' . substr('//images.dpchallenge.com/images_challenge/0-999/254/120/107995.jpg', strrpos('//images.dpchallenge.com/images_challenge/0-999/254/120/107995.jpg', '/') + 1) . '
12/09/2008 11:13:01 AM · #42
Originally posted by scalvert:

Originally posted by sempermarine:

I KNOW YOUR NOT CALLING ME INSANE, but really what is the difference? She took a picture of a glass that happen to be reflecting a picture of a family? Really where is the problem in this shot?

Most people thought the background consisted of "live" people (especially considering it WAS the feast in a Feast challenge), and judged their poses, expressions, etc. as part of the photographer's capture. That's a completely different situation from the very obvious sign in this photo.

I thought Lydia's photo was a live event/table setting that was captured for her entry.
12/09/2008 11:15:50 AM · #43
Originally posted by alanfreed:

If the artwork/photo within the submission is realistic AND important enough that voters are likely judging the photographic qualities of the elements within that art as if they were real, then it's a problem.


What about this one? If I recall it was a printout of a fish. There's another example but I can't find it right now.

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12/09/2008 11:17:20 AM · #44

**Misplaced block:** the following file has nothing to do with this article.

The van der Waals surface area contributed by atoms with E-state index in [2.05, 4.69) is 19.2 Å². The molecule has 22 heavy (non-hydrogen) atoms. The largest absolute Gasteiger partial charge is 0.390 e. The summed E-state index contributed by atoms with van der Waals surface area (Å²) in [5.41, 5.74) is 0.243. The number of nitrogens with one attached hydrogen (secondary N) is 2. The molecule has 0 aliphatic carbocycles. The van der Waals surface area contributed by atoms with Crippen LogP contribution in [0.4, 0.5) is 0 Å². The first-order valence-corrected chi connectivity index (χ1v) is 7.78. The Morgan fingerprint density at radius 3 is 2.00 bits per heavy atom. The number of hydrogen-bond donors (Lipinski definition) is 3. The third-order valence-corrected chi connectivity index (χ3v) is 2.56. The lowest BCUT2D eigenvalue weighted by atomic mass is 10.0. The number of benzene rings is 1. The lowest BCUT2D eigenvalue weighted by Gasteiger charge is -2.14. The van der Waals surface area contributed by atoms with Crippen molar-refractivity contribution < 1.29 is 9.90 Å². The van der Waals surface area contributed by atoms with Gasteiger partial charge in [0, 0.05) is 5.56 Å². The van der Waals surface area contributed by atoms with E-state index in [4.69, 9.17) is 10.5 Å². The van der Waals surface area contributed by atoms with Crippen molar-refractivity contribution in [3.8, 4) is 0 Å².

Originally posted by Ken:

Originally posted by alanfreed:

If the artwork/photo within the submission is realistic AND important enough that voters are likely judging the photographic qualities of the elements within that art as if they were real, then it's a problem.


What about this one? If I recall it was a printout of a fish. There's another example but I can't find it right now.

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I actually though that was a real fish, so it fooled me!
12/09/2008 11:17:24 AM · #45
Originally posted by alanfreed:

Also perfectly fine. You're clearly missing the whole issue here... if people can easily see that there is artwork photographed in a submission, NO PROBLEM. If the artwork fools viewers into voting based on the artwork's qualities, then it's a problem.

Originally posted by sempermarine:

Originally posted by scalvert:

Originally posted by sempermarine:

This is still a shot of art work no matter how you all slice it!

Yes it is, and obviously so. Thus, we let the voters decide what to do with it. Everybody gets to play Site Council with their votes. ;-)